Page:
Other Mild Arabic

This group category is made up of countries that produce washed coffee but were not included in the Colombia Mild category. It's a pretty rude way of treating them (lol), but if we were to use a sports analogy, it would be like the "second tier."

The production patterns in these countries are also formed in the mountains, and the farmers are mainly small-scale producers. Therefore, the washing method is the norm, but the quality is inferior to the Colombia Mild group. Well, in the specialty coffee world, such classifications are not so relevant, but when you look at the overall quality and production volume, there is a certain basis for it, and this mainstream view is interesting.

Bule Mountain, a coffee highly prized in Japan, is from Jamaica, but it is classified as Other Mild, despite its high price. Panama, which became popular with Geisha , Guatemala, and Costa Rica, which became famous with Specialty, are also in this group. Sumatra (Indonesia) and Ethiopia, which are loved by Starbucks, are not included in this group in the first place.

Guatemala was one of the first to stand out in the Other Mild category. Coffee is usually distributed by farmers selling harvested fruit (coffee cherries) to agricultural cooperatives, cherry collectors, cherry sales outlets, etc., and domestic distribution is basically done by coffee cherries. However, in Guatemala, farmers and agricultural cooperatives immediately process the cherries after harvest, finishing them into dry parchment, and they have become a producing country that distributes them domestically.

The most important thing about washed coffee production is to process the cherries immediately after harvest, without leaving them for a day. After harvest, the cherries self-digest and ferment, causing changes in quality. Therefore, Guatemala, which produces dried parchment at an early stage and distributes it domestically, has emerged as a leader in this group (although it may also be because Starbucks is a fan). By the way, the basic domestic distribution in Central America is like this.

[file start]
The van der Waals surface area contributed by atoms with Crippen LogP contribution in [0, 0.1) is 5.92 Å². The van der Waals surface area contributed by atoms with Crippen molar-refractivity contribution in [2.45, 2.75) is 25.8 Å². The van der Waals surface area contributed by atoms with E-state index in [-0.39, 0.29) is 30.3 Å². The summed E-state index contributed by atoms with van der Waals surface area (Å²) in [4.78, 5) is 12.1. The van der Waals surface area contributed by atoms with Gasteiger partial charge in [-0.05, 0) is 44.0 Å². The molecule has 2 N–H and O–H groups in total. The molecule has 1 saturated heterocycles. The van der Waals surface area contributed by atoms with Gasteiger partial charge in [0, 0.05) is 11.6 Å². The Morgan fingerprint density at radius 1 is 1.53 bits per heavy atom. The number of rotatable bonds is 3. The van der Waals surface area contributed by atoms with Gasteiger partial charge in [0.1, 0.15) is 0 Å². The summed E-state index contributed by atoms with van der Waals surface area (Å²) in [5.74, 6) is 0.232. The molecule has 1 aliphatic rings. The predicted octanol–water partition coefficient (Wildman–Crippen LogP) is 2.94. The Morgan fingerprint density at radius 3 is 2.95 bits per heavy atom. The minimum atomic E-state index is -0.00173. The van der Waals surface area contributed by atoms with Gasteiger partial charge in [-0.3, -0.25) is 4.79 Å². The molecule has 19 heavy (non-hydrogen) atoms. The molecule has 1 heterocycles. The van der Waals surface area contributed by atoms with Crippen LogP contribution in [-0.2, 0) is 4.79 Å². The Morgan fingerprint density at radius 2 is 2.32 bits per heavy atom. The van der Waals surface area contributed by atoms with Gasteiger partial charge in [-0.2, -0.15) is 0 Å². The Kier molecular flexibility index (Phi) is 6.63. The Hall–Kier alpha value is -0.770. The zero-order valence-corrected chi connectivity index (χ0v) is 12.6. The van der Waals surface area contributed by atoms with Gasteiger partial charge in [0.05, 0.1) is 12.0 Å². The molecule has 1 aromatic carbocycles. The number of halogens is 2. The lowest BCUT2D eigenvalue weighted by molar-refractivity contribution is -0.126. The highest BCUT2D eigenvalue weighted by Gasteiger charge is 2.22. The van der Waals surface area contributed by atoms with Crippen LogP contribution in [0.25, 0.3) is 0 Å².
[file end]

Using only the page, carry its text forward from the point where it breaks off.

Mexico: Cherry Guatemala: Dry Parchment El Salvador: Cherry Nicaragua: Wet Parchment Honduras: Wet Parchment Costa Rica: Cherry Panama: Cherry
With the rise of specialty crops in places like Costa Rica, more and more farmers are turning the beans into dry parchment, but when it comes to quality (not in the sense of superior taste or flavor, but in the sense of less deterioration due to withering or other reasons), Guatemala has the advantage, as it has been a tradition to turn the beans into dry parchment from an early stage.
Costa Rica's wet mill. In the foreground is a bucket for storing cherries. The Icafe inspection mark is on it.

In Mexico and El Salvador, production and processing is still often outsourced to exporters rather than to farmers, which means that coffee from these two countries is somewhat prone to deterioration.


Oops, before I knew it, I'd used up quite a bit of space.

Next time I would like to talk about the countries in the Natural and Robusta production and processing groups.

Well, good day everyone!
Fanatic Hitomi

*ICO (International Coffee Organization) is an international organization headquartered in London, UK, that negotiates and implements agreements regarding global coffee production and trade.
*Yemen is not included because it was not a member of the ICO when the above was enacted. (It is currently a member.)
ICO Member States
Mastering production processing!! (My blog...)
International Coffee Organization Glossary of Terms Used
Ryo Mikami

Ryo Mikami

After graduating from Manabu , he worked at Starbucks for some reason, which led him to discover the potential of coffee. After many twists and turns, he joined a specialty coffee trading company. He was enlightened to the way of the fanatic, and is now involved in a wide range of work from commodities to specialties, including market analysis, visiting coffee producing areas, judging competitions, coaching competitions, extraction, roasting, and equipment proposals. He is also an advisor for CROWD ROASTER .